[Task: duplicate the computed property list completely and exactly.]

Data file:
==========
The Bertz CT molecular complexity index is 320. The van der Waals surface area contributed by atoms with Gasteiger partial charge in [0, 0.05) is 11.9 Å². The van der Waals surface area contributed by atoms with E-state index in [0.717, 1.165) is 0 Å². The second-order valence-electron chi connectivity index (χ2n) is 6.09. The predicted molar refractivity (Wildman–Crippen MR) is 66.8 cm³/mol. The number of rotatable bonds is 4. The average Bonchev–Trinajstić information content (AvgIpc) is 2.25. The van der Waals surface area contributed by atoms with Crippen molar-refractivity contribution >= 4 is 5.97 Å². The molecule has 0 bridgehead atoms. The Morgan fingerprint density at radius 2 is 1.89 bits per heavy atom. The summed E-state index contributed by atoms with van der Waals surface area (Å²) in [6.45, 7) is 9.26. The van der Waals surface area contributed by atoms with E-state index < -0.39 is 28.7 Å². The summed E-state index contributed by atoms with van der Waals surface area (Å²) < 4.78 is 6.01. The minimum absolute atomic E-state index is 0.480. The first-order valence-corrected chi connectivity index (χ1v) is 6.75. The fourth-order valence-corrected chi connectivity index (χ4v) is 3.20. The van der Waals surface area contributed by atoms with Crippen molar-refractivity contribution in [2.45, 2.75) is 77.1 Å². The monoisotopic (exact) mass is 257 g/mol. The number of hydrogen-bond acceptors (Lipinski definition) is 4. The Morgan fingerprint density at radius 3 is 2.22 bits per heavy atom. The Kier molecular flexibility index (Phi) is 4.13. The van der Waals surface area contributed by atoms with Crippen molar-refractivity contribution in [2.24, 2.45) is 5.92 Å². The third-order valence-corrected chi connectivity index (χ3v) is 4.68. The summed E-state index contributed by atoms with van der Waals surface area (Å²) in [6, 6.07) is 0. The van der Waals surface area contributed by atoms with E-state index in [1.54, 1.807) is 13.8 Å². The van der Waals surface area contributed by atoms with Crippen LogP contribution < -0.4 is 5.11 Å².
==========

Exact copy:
The Bertz CT molecular complexity index is 320. The van der Waals surface area contributed by atoms with Gasteiger partial charge in [0, 0.05) is 11.9 Å². The van der Waals surface area contributed by atoms with E-state index in [0.717, 1.165) is 0 Å². The second-order valence-electron chi connectivity index (χ2n) is 6.09. The predicted molar refractivity (Wildman–Crippen MR) is 66.8 cm³/mol. The number of rotatable bonds is 4. The average Bonchev–Trinajstić information content (AvgIpc) is 2.25. The van der Waals surface area contributed by atoms with Crippen molar-refractivity contribution >= 4 is 5.97 Å². The molecule has 0 bridgehead atoms. The Morgan fingerprint density at radius 2 is 1.89 bits per heavy atom. The summed E-state index contributed by atoms with van der Waals surface area (Å²) in [6.45, 7) is 9.26. The van der Waals surface area contributed by atoms with E-state index < -0.39 is 28.7 Å². The summed E-state index contributed by atoms with van der Waals surface area (Å²) < 4.78 is 6.01. The minimum absolute atomic E-state index is 0.480. The first-order valence-corrected chi connectivity index (χ1v) is 6.75. The fourth-order valence-corrected chi connectivity index (χ4v) is 3.20. The van der Waals surface area contributed by atoms with Crippen molar-refractivity contribution in [2.45, 2.75) is 77.1 Å². The monoisotopic (exact) mass is 257 g/mol. The number of hydrogen-bond acceptors (Lipinski definition) is 4. The Morgan fingerprint density at radius 3 is 2.22 bits per heavy atom. The Kier molecular flexibility index (Phi) is 4.13. The van der Waals surface area contributed by atoms with Crippen molar-refractivity contribution in [2.24, 2.45) is 5.92 Å². The third-order valence-corrected chi connectivity index (χ3v) is 4.68. The summed E-state index contributed by atoms with van der Waals surface area (Å²) in [6, 6.07) is 0. The van der Waals surface area contributed by atoms with E-state index in [1.54, 1.807) is 13.8 Å². The van der Waals surface area contributed by atoms with Crippen LogP contribution < -0.4 is 5.11 Å².